In days of old, bullies’ carried out their shameful hazing in places like the school yard or around the water cooler at work. Just as activities from shopping to watching movies has migrated online in the Web 2.0 era, bullies have also increasingly shifted the venue of their torment to the Internet, creating a phenomenon called Cyberbullying that is taking its tolls in schools and workplaces across the nation. According to results reported by the Office of the New York City Public Advocate, 85% of middle schoolers polled indicated that they had been cyberbullied at least once while 70% of surveyed teens reported that they had cyberbullied someone else.
A new twist on an old practice?
Cyber bullying can take many different forms and involves harassment, intimidation, and taunting of some kind via electronic communication such as email or websites. The most popular forums for cyberbullying are social media platforms such as Facebook and Twitter. In fact, there is even an application called Burnbook that appears to be custom-made for cyberbullying, which provides a medium for users to post anonymous insults and other malicious content about others.
Cyberbullying victims can take the power back by protecting themselves
While being cyberbullied can be a painful, alienating experience that has even driven some to suicide, the good news is that victims have legal rights. Unlike early victims of Cyberbullying, who faced an uphill battle combatting their online tormenters, there are a number of steps that the New York State Criminal Justice Services suggest victims of cyberbullying take, which include:
When cyberbullying is severe, victims should not hesitate to seek the assistance of a qualified attorney, who can advise them on the most effective means to combat the offensive actions, in addition to determining whether the cyberbullying has given rise to a cause of action under the law.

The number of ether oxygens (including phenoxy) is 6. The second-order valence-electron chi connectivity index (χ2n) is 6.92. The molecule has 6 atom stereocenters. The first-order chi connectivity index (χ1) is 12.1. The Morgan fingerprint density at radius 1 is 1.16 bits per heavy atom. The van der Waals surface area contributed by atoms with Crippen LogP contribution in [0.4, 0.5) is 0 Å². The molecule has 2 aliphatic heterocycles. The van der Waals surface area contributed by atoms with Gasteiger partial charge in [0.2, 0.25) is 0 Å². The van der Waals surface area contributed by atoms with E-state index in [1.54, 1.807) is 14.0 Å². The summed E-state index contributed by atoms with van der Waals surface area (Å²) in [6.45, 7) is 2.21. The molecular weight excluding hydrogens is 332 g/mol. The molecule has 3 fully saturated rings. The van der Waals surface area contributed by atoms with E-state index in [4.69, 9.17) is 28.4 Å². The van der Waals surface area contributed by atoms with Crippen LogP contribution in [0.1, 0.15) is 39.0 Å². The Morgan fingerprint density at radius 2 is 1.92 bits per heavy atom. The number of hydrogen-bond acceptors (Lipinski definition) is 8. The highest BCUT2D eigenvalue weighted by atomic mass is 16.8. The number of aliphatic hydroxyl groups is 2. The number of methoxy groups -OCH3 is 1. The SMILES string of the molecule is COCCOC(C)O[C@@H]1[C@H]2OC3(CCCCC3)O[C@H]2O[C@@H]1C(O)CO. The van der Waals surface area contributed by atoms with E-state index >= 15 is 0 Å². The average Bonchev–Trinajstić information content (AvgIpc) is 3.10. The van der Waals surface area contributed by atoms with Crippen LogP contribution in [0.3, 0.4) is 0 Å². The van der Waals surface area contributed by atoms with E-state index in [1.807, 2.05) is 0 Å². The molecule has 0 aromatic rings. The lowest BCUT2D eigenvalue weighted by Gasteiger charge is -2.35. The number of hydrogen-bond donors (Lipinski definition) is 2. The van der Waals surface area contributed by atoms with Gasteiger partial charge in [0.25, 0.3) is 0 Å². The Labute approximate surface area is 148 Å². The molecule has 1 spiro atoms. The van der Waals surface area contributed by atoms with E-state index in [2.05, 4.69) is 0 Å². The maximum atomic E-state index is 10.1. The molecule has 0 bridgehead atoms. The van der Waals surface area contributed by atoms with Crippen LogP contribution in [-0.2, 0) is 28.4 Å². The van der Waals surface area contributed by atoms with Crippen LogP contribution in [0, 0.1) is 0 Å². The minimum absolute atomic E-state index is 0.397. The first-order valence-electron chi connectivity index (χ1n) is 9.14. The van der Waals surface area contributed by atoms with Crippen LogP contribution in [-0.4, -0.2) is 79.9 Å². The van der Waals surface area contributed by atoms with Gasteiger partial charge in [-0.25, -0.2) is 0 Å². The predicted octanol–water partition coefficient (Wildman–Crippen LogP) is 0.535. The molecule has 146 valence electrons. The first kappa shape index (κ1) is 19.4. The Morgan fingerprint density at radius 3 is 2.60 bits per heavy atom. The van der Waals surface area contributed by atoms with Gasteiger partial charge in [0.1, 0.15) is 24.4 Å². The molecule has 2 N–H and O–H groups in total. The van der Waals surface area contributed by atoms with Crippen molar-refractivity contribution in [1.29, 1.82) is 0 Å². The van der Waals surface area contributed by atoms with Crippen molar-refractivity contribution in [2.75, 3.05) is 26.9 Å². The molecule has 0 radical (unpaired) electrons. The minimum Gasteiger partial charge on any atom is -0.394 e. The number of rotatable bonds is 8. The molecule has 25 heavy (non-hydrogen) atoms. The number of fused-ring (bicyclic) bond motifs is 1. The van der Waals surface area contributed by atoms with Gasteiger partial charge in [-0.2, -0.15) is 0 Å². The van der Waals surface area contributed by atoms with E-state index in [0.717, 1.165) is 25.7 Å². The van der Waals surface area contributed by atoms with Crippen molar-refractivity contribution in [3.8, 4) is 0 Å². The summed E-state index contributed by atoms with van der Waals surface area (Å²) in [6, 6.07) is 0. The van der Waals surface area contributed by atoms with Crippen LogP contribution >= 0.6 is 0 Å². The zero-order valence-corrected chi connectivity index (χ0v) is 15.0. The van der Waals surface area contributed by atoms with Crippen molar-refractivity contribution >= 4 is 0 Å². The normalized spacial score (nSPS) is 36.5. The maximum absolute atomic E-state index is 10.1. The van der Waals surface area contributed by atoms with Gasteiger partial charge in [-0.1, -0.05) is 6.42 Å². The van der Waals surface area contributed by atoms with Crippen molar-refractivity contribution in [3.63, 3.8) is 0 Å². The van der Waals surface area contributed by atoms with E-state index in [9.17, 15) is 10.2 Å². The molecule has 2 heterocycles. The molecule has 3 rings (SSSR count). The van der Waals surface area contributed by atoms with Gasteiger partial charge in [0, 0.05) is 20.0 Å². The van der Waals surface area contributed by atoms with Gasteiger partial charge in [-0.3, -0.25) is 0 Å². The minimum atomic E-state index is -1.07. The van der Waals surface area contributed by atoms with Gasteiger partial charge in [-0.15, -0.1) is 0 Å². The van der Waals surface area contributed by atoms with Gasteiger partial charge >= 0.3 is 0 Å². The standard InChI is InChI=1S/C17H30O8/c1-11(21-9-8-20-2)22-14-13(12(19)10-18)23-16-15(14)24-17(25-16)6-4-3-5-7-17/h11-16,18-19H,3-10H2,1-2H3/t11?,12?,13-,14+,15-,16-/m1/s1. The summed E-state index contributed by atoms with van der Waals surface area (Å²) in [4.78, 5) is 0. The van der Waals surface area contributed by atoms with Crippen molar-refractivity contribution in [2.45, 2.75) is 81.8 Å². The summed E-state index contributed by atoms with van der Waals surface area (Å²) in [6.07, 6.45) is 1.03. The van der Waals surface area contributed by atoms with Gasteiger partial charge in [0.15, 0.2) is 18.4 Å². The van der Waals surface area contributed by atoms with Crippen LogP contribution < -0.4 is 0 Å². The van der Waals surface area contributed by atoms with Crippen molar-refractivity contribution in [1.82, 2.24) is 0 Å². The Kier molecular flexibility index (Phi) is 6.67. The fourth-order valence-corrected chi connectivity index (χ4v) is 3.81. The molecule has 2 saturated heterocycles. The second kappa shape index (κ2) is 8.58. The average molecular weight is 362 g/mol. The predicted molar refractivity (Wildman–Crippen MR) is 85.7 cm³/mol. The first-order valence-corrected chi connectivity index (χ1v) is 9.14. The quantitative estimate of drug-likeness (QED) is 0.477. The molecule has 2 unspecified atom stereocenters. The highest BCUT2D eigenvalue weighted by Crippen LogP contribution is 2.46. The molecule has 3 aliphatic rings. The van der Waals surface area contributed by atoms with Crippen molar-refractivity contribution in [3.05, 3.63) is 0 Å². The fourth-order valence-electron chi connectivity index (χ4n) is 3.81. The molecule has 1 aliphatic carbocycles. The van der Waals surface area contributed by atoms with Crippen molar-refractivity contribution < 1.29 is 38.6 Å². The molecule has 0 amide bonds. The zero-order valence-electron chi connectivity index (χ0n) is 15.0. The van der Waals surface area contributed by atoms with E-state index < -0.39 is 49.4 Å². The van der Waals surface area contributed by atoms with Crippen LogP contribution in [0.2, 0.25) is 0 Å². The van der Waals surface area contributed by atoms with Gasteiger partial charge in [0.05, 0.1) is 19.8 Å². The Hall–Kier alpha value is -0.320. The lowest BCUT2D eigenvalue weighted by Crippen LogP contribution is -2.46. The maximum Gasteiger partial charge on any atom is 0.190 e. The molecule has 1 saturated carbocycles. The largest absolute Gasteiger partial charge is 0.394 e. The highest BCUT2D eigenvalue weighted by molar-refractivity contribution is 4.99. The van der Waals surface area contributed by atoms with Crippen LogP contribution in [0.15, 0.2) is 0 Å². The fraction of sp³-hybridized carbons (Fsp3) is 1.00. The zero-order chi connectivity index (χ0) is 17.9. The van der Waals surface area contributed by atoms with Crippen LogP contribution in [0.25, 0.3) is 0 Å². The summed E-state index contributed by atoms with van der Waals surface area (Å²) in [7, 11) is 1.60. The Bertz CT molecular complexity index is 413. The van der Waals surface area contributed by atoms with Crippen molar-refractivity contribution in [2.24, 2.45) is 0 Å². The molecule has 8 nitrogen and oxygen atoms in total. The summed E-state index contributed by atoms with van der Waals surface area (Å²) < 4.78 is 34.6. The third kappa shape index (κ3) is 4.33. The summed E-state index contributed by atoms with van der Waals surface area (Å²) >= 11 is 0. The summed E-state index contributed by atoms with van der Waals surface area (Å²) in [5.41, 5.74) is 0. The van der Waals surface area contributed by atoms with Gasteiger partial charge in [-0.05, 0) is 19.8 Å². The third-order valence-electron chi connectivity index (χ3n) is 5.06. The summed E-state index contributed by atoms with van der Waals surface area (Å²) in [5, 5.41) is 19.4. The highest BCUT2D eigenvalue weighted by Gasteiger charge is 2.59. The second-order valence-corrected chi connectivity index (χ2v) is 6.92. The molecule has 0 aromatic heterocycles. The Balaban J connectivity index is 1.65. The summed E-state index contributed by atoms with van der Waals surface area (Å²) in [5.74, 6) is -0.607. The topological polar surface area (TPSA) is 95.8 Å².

Cyberbullying may represent a serious violation of the law
Depending on the particular conduct, cyberbullying may violate a number of federal laws. Schools, for instance, must address cyberbullying behavior when it involves severe, pervasive or persistent conduct focusing on a student’s race, color, national origin, sex, disability, or religion that creates a hostile environment such that it interferes with a student’s ability to benefit from or participate in a school’s services, activities, or opportunities. Among the federal laws that cyberbullying may violate are the Civil Rights Act of 1964, the Education Amendments of 1972, the Rehabilitation Act of 1973, the Americans with Disabilities Act (ADA), and the Individuals with Disabilities Education Act (IDEA).
To reiterate, if you have been victimized by cyberbullying, caring lawyers are waiting to assist you in fighting for your rights under the law.
If you suspect that a loved one has been a victim of Cyber bullying; Please contact The Bongiorno Law Firm for a free consultation. NY: 516-741-4170 | Toll Free: 1-800-348-5724
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